Category: Special Programming

Bookgarteners: Lois Ehlert

For an overview of the Bookgarteners program, please visit this post.

Lois Ehlert is one of my favorite author/illustrators of all time. Her book Color Zoo is the first book I remember my school librarian reading to my kindergarten class.

Group Program

To begin our program, I explained what an author was and what an illustrator was. I talked about how each book has one of each. Sometimes they are the same person and sometimes they are not. I had both options to show the kids — Color Zoo and Chicka Chicka Boom Boom. Then, we looked at her biography title The Scraps Book: Notes from a Colorful Life to learn how she makes her pictures. We didn’t read the whole title, but I shared some parts with the group.

Afterwards, it was time to read Chicka Chicka Boom Boom together.

Retelling Tree for Chicka Chicka Boom Boom
2.B.ECb: With teacher assistance, retell familiar stories with three or more key events

I bought the Chicka Chicka Activity Tree from Lakeshore Learning. (I had this at my previous library and really missed having one.) This was perfect for this retelling activity. I gave each kid a letter and they waited for their turn to come up and put their letter on the tree, just like in the story.


Activity Stations

Four activity stations were spread out around the room. I had one teen volunteer in the room with me to help control the flow of kiddos.

Sensory Bin with Growing Vegetable Soup
19.A.ECa: Engage in active play using gross-motor and fine-motor skills.

This sensory bin was inspired by Mom Envy, via Pinterest. This activity was very easy for me to put together. I already had purchased the vegetables & garden supplies back when I did the Garden Shop play center. I did buy the colored rice instead of making it, but I have already used the rice a couple of times since…so an excellent purchase. My rice did accidentally transfer dye to hands though, so be aware. (It wiped clean with a sani-hands wipe.)


Pattern Matching with A Pair of Socks
8.A.ECa: Sort, order, compare, and describe objects according to characteristics or attributes.

This pattern matching activity came from Laugh, Paint, Create!, via Pinterest. The kids matched up the socks that I cut out of cardstock. This was a quick station, but they really enjoyed it.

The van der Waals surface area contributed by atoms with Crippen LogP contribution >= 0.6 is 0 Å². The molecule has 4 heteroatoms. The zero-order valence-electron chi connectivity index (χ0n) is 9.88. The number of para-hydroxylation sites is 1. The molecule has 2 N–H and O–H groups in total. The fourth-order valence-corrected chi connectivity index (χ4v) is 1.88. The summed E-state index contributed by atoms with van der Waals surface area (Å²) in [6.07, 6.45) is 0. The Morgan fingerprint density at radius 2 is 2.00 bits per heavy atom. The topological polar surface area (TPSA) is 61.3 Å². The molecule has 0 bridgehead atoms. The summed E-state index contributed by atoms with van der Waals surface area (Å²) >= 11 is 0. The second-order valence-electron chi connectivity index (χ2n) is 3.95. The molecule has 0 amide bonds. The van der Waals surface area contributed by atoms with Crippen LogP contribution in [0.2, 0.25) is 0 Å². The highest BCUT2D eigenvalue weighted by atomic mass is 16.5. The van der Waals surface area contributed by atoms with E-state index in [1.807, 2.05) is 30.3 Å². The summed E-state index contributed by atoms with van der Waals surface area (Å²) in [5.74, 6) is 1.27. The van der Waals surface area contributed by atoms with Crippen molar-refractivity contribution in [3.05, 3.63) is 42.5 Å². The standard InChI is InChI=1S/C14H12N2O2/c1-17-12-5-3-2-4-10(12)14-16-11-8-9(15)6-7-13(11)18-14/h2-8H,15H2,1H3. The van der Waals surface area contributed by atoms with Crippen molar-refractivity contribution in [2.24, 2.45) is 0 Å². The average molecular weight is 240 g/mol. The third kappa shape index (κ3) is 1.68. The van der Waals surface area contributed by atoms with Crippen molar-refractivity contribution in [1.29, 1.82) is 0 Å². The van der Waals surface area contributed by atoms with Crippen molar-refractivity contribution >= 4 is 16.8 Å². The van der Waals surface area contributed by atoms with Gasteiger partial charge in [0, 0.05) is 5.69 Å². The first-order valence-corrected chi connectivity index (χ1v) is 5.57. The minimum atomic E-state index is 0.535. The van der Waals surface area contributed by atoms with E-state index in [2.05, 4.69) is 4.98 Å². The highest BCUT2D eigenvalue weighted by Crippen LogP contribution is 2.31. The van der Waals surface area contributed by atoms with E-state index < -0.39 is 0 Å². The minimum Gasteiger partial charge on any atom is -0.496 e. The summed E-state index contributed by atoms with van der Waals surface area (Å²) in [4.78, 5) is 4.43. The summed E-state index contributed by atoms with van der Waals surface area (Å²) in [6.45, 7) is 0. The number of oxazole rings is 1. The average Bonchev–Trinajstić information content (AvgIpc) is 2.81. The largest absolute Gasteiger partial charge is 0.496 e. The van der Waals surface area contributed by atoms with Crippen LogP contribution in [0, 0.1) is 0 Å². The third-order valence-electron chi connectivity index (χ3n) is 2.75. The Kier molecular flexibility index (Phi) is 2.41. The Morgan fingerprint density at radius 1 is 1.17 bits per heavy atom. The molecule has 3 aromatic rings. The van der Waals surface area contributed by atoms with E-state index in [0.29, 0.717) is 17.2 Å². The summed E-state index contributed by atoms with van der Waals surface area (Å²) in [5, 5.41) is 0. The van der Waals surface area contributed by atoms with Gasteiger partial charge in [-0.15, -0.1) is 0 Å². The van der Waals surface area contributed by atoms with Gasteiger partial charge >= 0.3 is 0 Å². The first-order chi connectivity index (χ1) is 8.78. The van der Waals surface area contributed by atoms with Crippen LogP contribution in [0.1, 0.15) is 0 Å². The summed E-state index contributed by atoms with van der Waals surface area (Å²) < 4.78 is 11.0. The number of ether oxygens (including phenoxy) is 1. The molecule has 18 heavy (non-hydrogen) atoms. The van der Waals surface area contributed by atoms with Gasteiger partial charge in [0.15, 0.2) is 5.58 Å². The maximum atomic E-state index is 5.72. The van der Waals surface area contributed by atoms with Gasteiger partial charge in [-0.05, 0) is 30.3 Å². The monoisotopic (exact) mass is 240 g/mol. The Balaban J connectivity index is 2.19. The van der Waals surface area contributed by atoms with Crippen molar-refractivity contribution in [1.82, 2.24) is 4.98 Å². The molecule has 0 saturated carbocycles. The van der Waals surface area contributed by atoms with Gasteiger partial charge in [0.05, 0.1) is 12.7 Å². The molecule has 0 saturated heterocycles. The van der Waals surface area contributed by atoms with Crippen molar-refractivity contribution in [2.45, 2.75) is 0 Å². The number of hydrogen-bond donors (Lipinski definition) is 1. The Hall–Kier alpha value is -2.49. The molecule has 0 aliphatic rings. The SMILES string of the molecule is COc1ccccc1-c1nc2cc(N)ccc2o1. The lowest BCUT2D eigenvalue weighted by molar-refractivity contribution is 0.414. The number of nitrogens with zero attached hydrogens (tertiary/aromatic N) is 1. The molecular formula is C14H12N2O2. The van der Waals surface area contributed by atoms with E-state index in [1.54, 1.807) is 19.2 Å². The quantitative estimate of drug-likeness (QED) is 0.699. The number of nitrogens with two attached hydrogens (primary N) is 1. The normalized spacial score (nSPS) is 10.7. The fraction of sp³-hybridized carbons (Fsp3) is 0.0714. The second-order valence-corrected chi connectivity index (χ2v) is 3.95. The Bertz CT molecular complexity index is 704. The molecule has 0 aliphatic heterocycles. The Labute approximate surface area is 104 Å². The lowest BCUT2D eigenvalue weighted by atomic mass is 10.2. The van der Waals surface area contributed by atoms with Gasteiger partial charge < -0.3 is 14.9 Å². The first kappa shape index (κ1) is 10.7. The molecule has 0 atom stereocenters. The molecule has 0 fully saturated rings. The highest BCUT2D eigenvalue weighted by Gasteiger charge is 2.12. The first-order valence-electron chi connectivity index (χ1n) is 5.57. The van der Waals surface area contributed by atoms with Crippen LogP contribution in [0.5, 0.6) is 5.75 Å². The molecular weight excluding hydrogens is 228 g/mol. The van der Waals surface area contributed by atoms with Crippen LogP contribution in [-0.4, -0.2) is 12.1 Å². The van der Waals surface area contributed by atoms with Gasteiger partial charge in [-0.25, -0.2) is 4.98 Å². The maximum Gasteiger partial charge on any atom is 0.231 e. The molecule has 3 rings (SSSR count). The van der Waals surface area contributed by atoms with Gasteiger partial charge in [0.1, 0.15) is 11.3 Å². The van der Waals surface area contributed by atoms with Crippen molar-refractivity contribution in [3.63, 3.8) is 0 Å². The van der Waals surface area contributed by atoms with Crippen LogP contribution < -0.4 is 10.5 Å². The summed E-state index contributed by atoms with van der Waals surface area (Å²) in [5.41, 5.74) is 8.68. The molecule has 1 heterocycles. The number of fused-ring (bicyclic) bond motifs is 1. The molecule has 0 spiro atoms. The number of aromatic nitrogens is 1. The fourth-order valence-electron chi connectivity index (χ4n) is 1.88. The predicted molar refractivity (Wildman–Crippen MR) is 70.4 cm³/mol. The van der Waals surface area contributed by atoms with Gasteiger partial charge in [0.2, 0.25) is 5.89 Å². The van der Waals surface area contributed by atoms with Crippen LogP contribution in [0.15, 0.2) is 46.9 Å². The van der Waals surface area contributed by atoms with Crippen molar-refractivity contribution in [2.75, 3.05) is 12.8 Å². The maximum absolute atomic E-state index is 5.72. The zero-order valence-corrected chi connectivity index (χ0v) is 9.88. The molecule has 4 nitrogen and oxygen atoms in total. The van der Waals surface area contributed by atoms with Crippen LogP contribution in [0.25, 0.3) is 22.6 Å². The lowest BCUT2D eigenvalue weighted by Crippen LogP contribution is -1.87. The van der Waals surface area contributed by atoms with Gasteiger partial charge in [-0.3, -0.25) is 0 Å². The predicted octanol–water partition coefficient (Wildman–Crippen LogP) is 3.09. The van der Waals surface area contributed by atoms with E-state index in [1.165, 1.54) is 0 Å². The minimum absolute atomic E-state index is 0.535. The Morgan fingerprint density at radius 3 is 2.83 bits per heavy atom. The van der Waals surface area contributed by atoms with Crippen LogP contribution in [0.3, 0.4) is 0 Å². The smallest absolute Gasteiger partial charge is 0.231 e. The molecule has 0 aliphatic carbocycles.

Shape Art with Color Zoo & Color Farm
9.A.ECa: Recognize and name common two- and three- dimensional shapes and describe some of their attributes.
25.A.ECd: Visual Arts. Investigate and participate in activities using visual arts materials.

This art project came from Mom to 2 Posh Lil Divas, via Pinterest. This station took them a really long time to complete since I did not precut anything, but their creations were AMAZING. I did have to spend some time with one particular kiddo who had a hard time with their shapes not being perfect. It was a chance to talk about how even my shapes aren’t perfect and that’s okay.


Tangram Flowers for Planting a Rainbow
9.A.ECd: Combine two-dimensional shapes to create new shapes.
9.A.Ede: Think about/imagine how altering the spatial orientation of a shape will change how it looks.

This math activity came from Waddlee-ah-chaa, via Pinterest. This took a fair bit of time to set up. I had to purchase a tangram set and then build my flowers from there. I created the tangrams in Publisher, and they don’t 100% line-up with the pieces, but it was close enough for the kids to use the sheets as a guide to build and that was the whole goal to begin with.


Wrap-Up

I think the only adjustment I would have made with this program was to make the socks matching more difficult by making more socks. They zipped through the activity quickly…but that was because my hand got tired of cutting out socks during program prep, haha. Another successful edition of Bookgarteners.

Bookgarteners: Eric Carle

For an overview of the Bookgarteners program, please visit this post.

I started with Eric Carle because it was an easy marketing approach to get families interested in attending the program. Carle is recognizable and universally adored.

Group Program

To begin our program, I explained what an author was and what an illustrator was. I talked about how each book has one of each. Sometimes they are the same person and sometimes they are not. I had both options to show the kids — The Very Hungry Caterpillar and Brown Bear, Brown Bear. Then, we watched this YouTube video featuring an interview with Eric Carle. It was important to me that the kids “see” the author/illustrator we were talking about.

Then, we read The Very Hungry Caterpillar together. And that led us into our retelling activity afterwards:


Sequencing with The Very Hungry Caterpillar
2.B.ECb: With teacher assistance, retell familiar stories with three or more key events.

This retelling activity came from School Time Snippets, via Pinterest. The templates and instructions are available at the original blog post. I prepped each of these paint sticks and attached all of the paper cut outs to clothespins using hot glue. This was an UNDERTAKING. But it was a big payoff. Patrons walked around the library showing other patrons and signups definitely increased. On the other hand, I have not done such a project since.


Activity Stations

Four activity stations were spread out around the room. I had one teen volunteer in the room with me to help control the flow of kiddos.


Pompom Matching with Brown Bear, Brown Bear What Do You See?
12.C.ECa: Identify, describe, and compare the physical properties of objects.

This color matching activity came from No Time for Flash Cards, via Pinterest. I didn’t want to spend a ton of money buying several sets of magnets, so I reversed it. I made little discs of each character to insert into a muffin tin and instead provided pompoms and tweezers to match the pompoms to the character. This was probably their favorite station at this event.



Rubber Duck Counting with Ten Little Rubber Ducks
6.A.ECe: Differentiate numerals from letters and recognize some single-digit written numerals.